LA Times Staff Writers Cara Mia DiMassa and Richard Winton
Officers from the Los Angeles Police Department said they have observed police cars from at least four suburban departments drop off what appeared to be homeless people on the streets of downtown Los Angeles in the last year, their captain said Friday.
The claim comes a day after Capt. Andrew Smith, who commands the downtown division, said he and a partner saw two sheriff's deputies drop off a mentally ill man in skid row after he was released from the Central Jail. Officials from three of the departments - El Monte, El Segundo and Pasadena - all said they had no knowledge of their officers driving people to downtown as a way of getting them out of their communities.
Though acknowledging that "dumping" was a common practice years ago, the officials now say their departments have strict bans on the practice. Moreover, they offered to investigate if the LAPD provided dates and times. Officials from the fourth agency, the Burbank Police Department, declined repeated requests for comment.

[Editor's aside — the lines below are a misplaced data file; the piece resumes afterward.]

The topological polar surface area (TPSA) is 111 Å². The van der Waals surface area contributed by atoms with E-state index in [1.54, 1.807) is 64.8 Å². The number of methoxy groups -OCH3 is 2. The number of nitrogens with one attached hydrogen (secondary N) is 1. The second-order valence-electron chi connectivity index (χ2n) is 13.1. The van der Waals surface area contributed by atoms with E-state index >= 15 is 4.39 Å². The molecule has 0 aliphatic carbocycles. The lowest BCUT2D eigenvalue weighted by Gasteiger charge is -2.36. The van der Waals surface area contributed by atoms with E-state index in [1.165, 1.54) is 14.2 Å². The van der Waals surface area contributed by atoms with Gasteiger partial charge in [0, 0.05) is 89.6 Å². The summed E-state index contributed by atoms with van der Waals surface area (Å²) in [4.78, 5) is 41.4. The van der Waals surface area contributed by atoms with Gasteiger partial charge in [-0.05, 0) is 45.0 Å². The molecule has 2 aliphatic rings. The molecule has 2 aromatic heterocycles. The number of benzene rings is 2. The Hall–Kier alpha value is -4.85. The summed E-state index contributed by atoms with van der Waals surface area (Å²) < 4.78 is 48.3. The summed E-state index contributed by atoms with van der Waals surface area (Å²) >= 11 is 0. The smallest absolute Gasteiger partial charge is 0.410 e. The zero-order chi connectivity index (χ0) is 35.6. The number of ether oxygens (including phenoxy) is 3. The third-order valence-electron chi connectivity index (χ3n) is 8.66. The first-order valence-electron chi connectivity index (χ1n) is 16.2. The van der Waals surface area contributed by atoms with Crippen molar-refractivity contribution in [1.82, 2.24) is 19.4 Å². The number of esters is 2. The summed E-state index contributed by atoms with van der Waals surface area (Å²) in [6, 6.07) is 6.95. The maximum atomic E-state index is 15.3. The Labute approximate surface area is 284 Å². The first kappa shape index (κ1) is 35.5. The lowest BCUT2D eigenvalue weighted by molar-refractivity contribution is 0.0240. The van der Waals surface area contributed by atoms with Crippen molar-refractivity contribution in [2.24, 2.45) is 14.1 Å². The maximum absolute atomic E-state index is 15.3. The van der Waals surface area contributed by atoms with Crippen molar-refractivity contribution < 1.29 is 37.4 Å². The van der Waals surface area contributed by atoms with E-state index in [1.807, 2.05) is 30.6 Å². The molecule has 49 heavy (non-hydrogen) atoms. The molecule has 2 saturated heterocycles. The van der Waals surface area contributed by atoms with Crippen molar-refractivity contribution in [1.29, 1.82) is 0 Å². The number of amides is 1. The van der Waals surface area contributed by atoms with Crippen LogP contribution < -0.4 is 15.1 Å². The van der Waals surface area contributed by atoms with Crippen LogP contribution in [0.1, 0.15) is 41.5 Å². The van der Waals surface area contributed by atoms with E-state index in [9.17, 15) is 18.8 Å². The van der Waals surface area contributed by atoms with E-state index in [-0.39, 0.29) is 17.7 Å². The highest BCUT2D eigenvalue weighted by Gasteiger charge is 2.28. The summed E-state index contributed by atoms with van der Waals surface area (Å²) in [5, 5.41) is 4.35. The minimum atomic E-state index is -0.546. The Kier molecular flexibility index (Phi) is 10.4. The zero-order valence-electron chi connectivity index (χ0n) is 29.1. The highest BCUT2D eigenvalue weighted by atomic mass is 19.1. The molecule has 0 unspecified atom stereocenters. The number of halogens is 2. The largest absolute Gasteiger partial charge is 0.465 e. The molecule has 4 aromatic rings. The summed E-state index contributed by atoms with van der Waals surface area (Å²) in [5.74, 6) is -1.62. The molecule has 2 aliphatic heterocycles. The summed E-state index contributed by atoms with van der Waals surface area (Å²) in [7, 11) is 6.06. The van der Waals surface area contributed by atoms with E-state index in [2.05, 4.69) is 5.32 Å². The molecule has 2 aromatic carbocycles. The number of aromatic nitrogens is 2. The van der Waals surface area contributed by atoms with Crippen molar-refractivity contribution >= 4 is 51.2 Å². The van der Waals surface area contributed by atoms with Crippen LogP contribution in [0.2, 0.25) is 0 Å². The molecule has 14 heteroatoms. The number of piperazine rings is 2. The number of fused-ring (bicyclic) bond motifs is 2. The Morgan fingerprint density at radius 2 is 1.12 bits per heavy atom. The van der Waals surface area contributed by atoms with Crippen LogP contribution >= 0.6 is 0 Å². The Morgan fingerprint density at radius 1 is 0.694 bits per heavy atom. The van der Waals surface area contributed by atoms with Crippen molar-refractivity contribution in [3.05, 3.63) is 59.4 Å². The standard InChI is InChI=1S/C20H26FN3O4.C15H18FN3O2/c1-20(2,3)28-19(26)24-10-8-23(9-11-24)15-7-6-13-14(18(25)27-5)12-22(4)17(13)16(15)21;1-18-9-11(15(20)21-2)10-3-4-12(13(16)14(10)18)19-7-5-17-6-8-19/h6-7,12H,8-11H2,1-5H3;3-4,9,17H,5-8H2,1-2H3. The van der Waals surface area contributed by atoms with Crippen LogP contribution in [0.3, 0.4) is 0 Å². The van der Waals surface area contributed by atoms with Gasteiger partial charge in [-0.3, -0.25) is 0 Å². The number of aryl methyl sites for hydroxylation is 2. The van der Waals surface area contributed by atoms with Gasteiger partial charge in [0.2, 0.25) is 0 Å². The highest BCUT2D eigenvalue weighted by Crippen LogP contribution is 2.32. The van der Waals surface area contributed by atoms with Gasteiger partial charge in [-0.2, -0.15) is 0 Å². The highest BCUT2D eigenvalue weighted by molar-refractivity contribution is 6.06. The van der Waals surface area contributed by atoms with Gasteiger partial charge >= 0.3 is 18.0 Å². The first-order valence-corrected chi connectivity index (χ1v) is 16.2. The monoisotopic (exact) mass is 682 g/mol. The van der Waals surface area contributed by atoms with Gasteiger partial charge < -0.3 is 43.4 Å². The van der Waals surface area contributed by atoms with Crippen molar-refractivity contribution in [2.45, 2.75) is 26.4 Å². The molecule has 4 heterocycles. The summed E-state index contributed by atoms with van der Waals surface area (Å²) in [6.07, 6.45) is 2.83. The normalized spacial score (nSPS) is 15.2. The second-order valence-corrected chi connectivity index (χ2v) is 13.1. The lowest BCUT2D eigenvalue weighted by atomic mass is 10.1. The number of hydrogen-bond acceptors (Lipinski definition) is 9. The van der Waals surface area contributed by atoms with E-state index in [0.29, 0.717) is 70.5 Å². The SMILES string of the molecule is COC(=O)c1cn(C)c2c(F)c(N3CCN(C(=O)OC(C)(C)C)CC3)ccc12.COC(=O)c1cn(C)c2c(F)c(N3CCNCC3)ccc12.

As I said on my last post on this subject, for years this 'dumping' was a such a common practice that one police department appeared to be running a nightly shuttle service into Downtown LA. But recently, at least in my neighborhood, this has been far less observable. I have heard in the recent past from friends of mine who live east of me, though, that this practice still continues in the Central City East area but that the vehicles now being used are often of the 'unmarked' variety.